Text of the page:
Stein further noted that they have been significant changes in the behavior of the villagers as they are now tolerant to lions. “85 percent were happy with the SMS and people are becoming more tolerant with living with lions because they have more information to reduce the conflicts,” he stressed.

Stein noted that since the start of the programme in 2014 they have seen lion populations rebounds almost completely to a level before and they have not recorded cases of lion poisoning in the last three years which is commendable effort.

Monnaleso Sanga from Eretsha village applauded the programme by CLAWS noting that farmers in the area are benefiting through the alert system and take preventative measures to reduce human/lion conflict which has been persistent in the area. He added that numbers of cattle killed by lions have reduced immensely. He also admitted that they are now tolerant to lions and they no longer kill nor poison them.

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THE IDEAL QUALITY OF A MUSLIM

8th September 2022

A Muslim is supposed to be and should be a living example of the teachings of the Quran and the ‘Sunnah’ (the teachings and living examples of Prophet Muhammed (SAW – Peace be upon Him). We should follow these in all affairs, relations, and situations – starting with our relationship with our Lord, our own self, our family and the people around us. One of the distinguishing features of the (ideal) Muslim is his faith in Allah, and his conviction that whatever happens in the universe and whatever befalls him, only happens through the will and the decree of the Almighty Allah.

A Muslim should know and feel that he is in constant need of the help and support of Allah, no matter how much he may think he can do for himself. He has no choice in his life but to submit to the will of his Creator, worship Him, strive towards the Right Path and do good deeds. This will guide him to be righteous and upright in all his deeds, both in public and in private.

His attitude towards his body, mind and soul

The Muslim pays attention to his body’s physical, intellectual and spiritual needs. He takes good care of his body, promoting its good health and strength. He shouldn’t eat in excess; but he should eat enough to maintain his health and energy. Allah, The Exalted, Says “…Eat and drink; but waste not by excess, for Allah loves not the wasters.” [Quran 7: 31]

The Muslim should keep away from alcohol and drugs. He should also try to exercise regularly to maintain his physical fitness. The Muslim also keeps his body and clothes clean, he bathes frequently. The Prophet placed a great emphasis on cleanliness and bathing. A Muslim is also concerned with his clothing and appearance but in accordance with the Islamic ideal of moderation, avoiding the extremes.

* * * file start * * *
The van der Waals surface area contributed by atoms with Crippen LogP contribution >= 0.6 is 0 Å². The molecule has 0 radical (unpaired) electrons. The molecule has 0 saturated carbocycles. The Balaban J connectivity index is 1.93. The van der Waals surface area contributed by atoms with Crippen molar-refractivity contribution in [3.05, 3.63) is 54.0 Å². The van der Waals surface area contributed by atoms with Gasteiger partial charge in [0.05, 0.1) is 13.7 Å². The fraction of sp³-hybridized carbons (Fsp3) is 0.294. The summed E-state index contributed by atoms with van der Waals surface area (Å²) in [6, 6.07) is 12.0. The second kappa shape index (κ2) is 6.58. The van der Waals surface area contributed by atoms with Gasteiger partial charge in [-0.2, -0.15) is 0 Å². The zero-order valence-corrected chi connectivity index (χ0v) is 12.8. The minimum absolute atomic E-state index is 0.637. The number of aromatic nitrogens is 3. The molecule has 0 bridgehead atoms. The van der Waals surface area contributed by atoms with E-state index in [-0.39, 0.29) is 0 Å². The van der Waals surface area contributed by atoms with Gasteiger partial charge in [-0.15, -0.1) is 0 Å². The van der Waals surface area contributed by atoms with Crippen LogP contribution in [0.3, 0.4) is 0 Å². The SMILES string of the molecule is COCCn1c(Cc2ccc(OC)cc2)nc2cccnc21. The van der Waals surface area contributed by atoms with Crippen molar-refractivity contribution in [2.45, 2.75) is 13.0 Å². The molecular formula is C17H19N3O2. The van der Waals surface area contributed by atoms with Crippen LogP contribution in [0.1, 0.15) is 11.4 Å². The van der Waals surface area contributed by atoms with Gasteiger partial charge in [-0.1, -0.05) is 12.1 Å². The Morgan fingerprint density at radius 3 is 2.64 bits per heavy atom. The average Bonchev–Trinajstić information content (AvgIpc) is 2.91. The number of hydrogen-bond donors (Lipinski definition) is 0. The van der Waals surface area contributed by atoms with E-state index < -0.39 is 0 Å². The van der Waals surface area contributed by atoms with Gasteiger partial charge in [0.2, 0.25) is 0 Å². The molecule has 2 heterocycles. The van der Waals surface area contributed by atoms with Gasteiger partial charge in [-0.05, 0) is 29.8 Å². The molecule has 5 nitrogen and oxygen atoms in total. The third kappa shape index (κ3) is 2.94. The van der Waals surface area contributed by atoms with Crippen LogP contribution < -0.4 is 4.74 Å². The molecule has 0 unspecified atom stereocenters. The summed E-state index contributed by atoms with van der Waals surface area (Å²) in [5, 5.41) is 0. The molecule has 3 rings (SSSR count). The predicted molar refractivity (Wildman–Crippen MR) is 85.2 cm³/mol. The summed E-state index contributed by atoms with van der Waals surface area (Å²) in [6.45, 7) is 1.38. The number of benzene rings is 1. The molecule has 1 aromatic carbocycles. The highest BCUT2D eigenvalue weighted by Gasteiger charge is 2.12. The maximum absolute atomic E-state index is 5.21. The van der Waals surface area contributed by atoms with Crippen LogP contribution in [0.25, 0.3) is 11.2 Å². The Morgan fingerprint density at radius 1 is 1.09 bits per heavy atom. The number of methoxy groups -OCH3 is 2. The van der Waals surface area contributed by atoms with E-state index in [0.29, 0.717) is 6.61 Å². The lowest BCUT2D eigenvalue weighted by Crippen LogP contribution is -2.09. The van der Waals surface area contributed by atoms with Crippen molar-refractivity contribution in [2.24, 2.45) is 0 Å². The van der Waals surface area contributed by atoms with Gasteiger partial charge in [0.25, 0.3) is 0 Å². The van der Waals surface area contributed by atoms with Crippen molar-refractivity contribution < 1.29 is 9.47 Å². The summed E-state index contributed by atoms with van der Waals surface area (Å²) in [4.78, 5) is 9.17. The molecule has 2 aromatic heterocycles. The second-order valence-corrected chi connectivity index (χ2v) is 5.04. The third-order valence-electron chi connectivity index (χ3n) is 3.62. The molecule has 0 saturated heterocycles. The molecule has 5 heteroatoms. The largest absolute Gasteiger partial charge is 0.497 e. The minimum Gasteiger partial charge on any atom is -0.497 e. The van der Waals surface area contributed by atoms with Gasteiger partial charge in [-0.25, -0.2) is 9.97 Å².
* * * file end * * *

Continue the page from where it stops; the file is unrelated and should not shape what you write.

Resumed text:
As for his intellectual care, the Muslim should take care of his mind by pursuing beneficial knowledge. It is his responsibility to seek knowledge whether it is religious or secular, so he may understand the nature and the essence of things. Allah Says: “…and say: My Lord! Increase me in knowledge.” [Quran 20: 114

The Muslim should not forget that man is not only composed of a body and a mind, but that he also possesses a soul and a spirit. Therefore, the Muslim pays as much attention to his spiritual development as to his physical and intellectual development, in a balanced manner which ideally does not concentrate on one aspect to the detriment of others.

His attitude towards people

The Muslim must treat his parents with kindness and respect, compassion, politeness and deep gratitude. He recognizes their status and knows his duties towards them. Allah Says “And serve Allah. Ascribe nothing as partner unto Him. (Show) kindness unto parents…” [Quran 4: 36]

With his wife, the Muslim should exemplify good and kind treatment, intelligent handling, deep understanding of the nature and psychology of women, and proper fulfilment of his responsibilities and duties.

With his children, the Muslim is a parent who should understand his responsibility towards their good upbringing, showing them love and compassion, influence their Islamic development and giving them proper education, so that they become active and constructive elements in society, and a source of goodness for their parents, community, and society as a whole.

With his relatives, the Muslim maintains the ties of kinship and knows his duties towards them. He understands the high status given to relatives in Islam, which makes him keep in touch with them, no matter what the circumstances.

 

With his neighbours, the Muslim illustrates good treatment, kindness and consideration of others’ feelings and sensitivities. He turns a blind eye to his neighbour’s faults while taking care not to commit any such errors himself. The Muslim relationship with his wider circle of friends is based on love for the sake of Allah. He is loyal and does not betray them; he is sincere and does not cheat them; he is gentle, tolerant and forgiving; he is generous and he supplicates for them.

In his social relationships with all people, the Muslim should be well-mannered, modest and not arrogant. He should not envy others, fulfils his promises and is cheerful. He is patient and avoids slandering and uttering obscenities. He should not unjustly accuse others nor should he interfere in that which does not concern him. He refrains from gossiping, spreading slander and stirring up trouble – avoids false speech and suspicion. When he is entrusted with a secret, he keeps it. He respects his elders. He mixes with the best of people. He strives to reconcile between the Muslims. He visits the sick and attends funerals. He returns favours and is grateful for them. He calls others to Islam with wisdom, example and beautiful preaching. He should guide people to do good and always make things easy and not difficult.

The Muslim should be fair in his judgments, not a hypocrite, a sycophant or a show-off. He should not boast about his deeds and achievements. He should be straightforward and never devious or twisted, no matter the circumstances. He should be generous and not remind others of his gifts or favours. Wherever possible he relieves the burden of the debtor. He should be proud and not think of begging.